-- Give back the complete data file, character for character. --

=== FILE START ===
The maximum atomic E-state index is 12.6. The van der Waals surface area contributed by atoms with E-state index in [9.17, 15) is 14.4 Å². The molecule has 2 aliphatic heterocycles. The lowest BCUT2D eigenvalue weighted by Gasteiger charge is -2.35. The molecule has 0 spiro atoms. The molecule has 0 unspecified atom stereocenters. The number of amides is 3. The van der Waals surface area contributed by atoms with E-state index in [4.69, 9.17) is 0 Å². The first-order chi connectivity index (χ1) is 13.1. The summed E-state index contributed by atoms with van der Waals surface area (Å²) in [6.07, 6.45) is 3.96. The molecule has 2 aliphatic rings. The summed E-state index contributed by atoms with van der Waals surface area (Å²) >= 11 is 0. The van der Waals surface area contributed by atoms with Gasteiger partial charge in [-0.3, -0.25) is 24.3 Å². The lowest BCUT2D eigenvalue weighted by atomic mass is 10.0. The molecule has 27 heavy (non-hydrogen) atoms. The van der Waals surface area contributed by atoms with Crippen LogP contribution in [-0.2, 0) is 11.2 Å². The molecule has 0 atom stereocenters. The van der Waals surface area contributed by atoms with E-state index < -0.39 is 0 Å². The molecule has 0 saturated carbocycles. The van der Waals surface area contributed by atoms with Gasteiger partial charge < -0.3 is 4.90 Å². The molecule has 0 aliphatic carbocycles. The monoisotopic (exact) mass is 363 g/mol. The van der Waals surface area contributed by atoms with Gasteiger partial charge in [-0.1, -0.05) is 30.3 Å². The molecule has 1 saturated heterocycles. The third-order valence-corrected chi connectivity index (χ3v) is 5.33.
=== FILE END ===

The maximum atomic E-state index is 12.6. The van der Waals surface area contributed by atoms with E-state index in [9.17, 15) is 14.4 Å². The molecule has 2 aliphatic heterocycles. The lowest BCUT2D eigenvalue weighted by Gasteiger charge is -2.35. The molecule has 0 spiro atoms. The molecule has 0 unspecified atom stereocenters. The number of amides is 3. The van der Waals surface area contributed by atoms with E-state index in [4.69, 9.17) is 0 Å². The first-order chi connectivity index (χ1) is 13.1. The summed E-state index contributed by atoms with van der Waals surface area (Å²) in [6.07, 6.45) is 3.96. The molecule has 2 aliphatic rings. The summed E-state index contributed by atoms with van der Waals surface area (Å²) >= 11 is 0. The van der Waals surface area contributed by atoms with Gasteiger partial charge in [-0.3, -0.25) is 24.3 Å². The lowest BCUT2D eigenvalue weighted by atomic mass is 10.0. The molecule has 27 heavy (non-hydrogen) atoms. The van der Waals surface area contributed by atoms with Crippen LogP contribution in [-0.2, 0) is 11.2 Å². The molecule has 0 atom stereocenters. The van der Waals surface area contributed by atoms with E-state index < -0.39 is 0 Å². The molecule has 0 saturated carbocycles. The van der Waals surface area contributed by atoms with Gasteiger partial charge < -0.3 is 4.90 Å². The molecule has 0 aliphatic carbocycles. The monoisotopic (exact) mass is 363 g/mol. The van der Waals surface area contributed by atoms with Gasteiger partial charge in [-0.1, -0.05) is 30.3 Å². The molecule has 1 saturated heterocycles. The third-order valence-corrected chi connectivity index (χ3v) is 5.33.